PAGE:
Werner Lohe, one of the sponsors of Brookline’s bylaw and co-chair of the town’s climate action committee, said officials in his community conducted a careful review when crafting their ban to make sure it didn’t run afoul of state laws.

“There is nothing in there that says you have to use any particular fuel source or can’t use any particular fuel source,” Lohe said.

Gas industry officials said the efforts to get off gas are misguided.

“To see a city eliminate not only the customer choice, but the broader economic benefits and undeniable environmental benefits, is short sighted to say the least,” American Gas Association President and CEO Karen Harbert said in a statement. “The idea that denying access to natural gas in new homes is necessary to meet emissions reduction goals is false. In fact, denying access to natural gas could make meeting emissions goals harder to achieve and more expensive.”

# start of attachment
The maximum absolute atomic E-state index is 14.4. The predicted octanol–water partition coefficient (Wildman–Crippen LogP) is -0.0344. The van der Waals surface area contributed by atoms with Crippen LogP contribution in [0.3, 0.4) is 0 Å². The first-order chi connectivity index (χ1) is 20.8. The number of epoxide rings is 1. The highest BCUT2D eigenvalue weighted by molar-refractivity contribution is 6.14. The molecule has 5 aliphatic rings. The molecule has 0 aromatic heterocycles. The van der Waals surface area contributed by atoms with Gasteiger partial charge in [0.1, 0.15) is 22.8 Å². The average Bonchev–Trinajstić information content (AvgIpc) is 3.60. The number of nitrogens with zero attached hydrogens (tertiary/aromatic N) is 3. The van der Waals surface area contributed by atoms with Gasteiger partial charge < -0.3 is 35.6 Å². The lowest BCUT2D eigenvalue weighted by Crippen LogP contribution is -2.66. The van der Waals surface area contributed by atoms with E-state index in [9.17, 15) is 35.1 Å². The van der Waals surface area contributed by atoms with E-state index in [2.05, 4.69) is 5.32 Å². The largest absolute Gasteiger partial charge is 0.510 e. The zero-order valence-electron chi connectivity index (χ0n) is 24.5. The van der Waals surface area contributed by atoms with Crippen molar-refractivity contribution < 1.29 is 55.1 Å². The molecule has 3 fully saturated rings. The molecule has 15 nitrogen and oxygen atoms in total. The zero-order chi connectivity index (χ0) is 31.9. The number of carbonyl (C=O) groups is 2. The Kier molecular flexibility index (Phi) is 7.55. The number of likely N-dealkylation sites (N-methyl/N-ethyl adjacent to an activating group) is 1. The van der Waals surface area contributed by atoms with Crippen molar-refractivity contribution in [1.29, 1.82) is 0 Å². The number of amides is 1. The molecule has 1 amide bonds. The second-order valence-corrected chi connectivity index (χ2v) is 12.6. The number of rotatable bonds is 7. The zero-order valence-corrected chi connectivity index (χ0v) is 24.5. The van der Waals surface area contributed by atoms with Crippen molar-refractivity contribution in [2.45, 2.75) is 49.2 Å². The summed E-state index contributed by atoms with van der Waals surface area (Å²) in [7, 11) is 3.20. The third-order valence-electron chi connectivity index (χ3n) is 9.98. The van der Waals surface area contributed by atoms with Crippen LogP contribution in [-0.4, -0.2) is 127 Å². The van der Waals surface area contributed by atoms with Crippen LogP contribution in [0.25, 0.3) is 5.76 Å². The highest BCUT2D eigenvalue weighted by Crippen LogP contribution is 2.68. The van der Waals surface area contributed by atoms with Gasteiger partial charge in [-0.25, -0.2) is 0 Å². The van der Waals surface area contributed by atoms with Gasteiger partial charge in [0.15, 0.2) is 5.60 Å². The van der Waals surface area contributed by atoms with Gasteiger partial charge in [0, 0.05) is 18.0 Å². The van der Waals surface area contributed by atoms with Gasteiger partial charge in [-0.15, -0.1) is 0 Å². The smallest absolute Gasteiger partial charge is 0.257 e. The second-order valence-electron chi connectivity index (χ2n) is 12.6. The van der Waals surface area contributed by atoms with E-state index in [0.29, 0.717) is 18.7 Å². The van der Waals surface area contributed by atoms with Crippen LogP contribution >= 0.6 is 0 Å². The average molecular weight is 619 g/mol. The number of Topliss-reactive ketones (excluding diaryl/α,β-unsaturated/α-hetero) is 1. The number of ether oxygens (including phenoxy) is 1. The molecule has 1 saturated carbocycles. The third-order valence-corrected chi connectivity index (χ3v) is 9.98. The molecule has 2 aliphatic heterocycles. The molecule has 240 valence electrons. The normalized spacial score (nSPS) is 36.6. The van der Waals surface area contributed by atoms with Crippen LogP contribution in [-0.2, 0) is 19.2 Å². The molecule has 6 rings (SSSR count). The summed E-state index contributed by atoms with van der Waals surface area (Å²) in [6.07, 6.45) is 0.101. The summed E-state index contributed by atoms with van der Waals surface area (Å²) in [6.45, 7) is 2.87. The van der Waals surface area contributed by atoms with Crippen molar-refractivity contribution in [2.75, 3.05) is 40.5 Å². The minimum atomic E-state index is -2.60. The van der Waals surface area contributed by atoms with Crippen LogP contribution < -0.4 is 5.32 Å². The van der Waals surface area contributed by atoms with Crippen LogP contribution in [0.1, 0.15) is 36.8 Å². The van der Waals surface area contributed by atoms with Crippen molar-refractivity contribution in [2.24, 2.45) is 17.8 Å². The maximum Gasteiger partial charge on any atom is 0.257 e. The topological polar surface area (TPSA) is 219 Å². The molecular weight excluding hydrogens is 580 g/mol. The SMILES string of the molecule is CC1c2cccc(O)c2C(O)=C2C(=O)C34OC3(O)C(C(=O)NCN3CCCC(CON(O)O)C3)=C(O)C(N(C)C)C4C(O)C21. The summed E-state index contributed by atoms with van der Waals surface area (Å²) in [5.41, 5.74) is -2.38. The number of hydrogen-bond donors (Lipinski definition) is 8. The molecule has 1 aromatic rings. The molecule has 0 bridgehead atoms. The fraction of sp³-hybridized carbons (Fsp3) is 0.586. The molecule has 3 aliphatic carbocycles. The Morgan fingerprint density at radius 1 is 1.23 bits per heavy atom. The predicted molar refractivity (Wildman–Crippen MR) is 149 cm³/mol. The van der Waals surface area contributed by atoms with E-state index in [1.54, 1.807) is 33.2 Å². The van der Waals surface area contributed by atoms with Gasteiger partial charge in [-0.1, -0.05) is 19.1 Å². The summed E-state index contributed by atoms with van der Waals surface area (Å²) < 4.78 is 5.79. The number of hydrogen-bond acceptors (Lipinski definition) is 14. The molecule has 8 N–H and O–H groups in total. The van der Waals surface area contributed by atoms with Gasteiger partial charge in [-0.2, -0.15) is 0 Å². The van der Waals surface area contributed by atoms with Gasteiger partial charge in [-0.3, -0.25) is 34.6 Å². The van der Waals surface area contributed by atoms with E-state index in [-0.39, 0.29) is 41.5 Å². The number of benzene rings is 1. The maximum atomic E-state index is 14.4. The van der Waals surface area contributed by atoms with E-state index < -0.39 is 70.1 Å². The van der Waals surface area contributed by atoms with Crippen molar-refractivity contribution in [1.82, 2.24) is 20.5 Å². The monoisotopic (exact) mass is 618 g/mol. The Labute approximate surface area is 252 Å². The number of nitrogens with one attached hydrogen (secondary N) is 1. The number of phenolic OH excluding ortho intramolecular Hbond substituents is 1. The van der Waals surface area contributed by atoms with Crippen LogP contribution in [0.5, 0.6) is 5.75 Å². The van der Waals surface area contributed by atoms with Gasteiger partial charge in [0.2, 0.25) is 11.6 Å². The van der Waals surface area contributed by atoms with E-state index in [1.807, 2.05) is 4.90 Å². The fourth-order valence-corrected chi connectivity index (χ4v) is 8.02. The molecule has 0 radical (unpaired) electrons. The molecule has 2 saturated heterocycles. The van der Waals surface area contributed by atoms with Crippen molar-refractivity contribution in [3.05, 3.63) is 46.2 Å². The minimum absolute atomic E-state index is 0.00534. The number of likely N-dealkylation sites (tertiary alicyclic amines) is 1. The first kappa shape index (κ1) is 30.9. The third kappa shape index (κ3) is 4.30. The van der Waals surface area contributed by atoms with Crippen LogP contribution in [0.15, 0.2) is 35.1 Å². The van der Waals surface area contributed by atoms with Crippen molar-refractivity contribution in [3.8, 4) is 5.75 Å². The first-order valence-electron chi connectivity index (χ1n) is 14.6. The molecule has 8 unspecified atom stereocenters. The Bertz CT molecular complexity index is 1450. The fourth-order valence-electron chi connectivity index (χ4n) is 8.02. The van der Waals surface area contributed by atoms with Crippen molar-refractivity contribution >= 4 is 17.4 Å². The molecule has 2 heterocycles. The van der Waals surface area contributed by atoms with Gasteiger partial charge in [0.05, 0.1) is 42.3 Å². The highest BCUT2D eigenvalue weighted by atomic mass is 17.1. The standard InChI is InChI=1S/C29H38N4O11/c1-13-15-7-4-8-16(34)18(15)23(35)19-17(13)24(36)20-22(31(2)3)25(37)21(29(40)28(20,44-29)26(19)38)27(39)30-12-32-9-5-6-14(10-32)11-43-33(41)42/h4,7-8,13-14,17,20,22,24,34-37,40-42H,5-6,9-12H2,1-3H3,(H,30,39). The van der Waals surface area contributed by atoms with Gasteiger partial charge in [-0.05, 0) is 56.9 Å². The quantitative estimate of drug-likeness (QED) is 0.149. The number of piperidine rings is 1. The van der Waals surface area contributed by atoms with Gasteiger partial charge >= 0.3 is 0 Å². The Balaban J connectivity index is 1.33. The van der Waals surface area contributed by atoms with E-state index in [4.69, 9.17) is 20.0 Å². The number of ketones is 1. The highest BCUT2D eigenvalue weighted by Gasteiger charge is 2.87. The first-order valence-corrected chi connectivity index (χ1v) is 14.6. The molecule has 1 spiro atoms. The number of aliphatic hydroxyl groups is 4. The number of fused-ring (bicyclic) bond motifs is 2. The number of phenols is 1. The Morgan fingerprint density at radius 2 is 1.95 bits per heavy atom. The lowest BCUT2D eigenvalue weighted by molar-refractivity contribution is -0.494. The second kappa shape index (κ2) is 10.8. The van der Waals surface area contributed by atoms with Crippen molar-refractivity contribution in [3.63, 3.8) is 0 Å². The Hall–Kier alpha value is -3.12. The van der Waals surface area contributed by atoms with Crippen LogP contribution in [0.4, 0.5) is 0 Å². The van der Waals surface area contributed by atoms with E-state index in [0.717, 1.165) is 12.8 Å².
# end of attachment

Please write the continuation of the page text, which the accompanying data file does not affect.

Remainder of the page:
The catastrophic failure of a natural gas pipeline in 2018 in Lawrence, Andover and North Andover caused dozens of fires and explosions and left homeowners searching for new ways power sources for heat and cooking. Credit: Adam Glanzman/Getty Images

Another concern for communities is the safety of gas lines. The catastrophic failure of a pipeline in 2018 in Lawrence, Andover and North Andover caused dozens of fires and explosions and left homeowners searching for new power sources for heat and cooking. Credit: Adam Glanzman/Getty Images

Other nearby cities and towns are taking a wait-and-see approach pending the outcome of the attorney general’s review of Brookline’s natural gas ban.

In 2018, Lexington set a target of having net zero emissions from all buildings by 2043 and already requires all city-owned buildings to be powered entirely by electricity.

“The only way you can get to zero emissions is not to burn stuff in your buildings, and we’re still interested in understanding how to do that in a legally defensible way,” Mark Sandeen, a selectman for the town of Lexington, said. “We’re waiting to see how Cambridge and Newton and Brookline go from a legal perspective.”

Ken Pruitt, energy manager for the town of Arlington, another Boston suburb, said his town is taking a similar approach.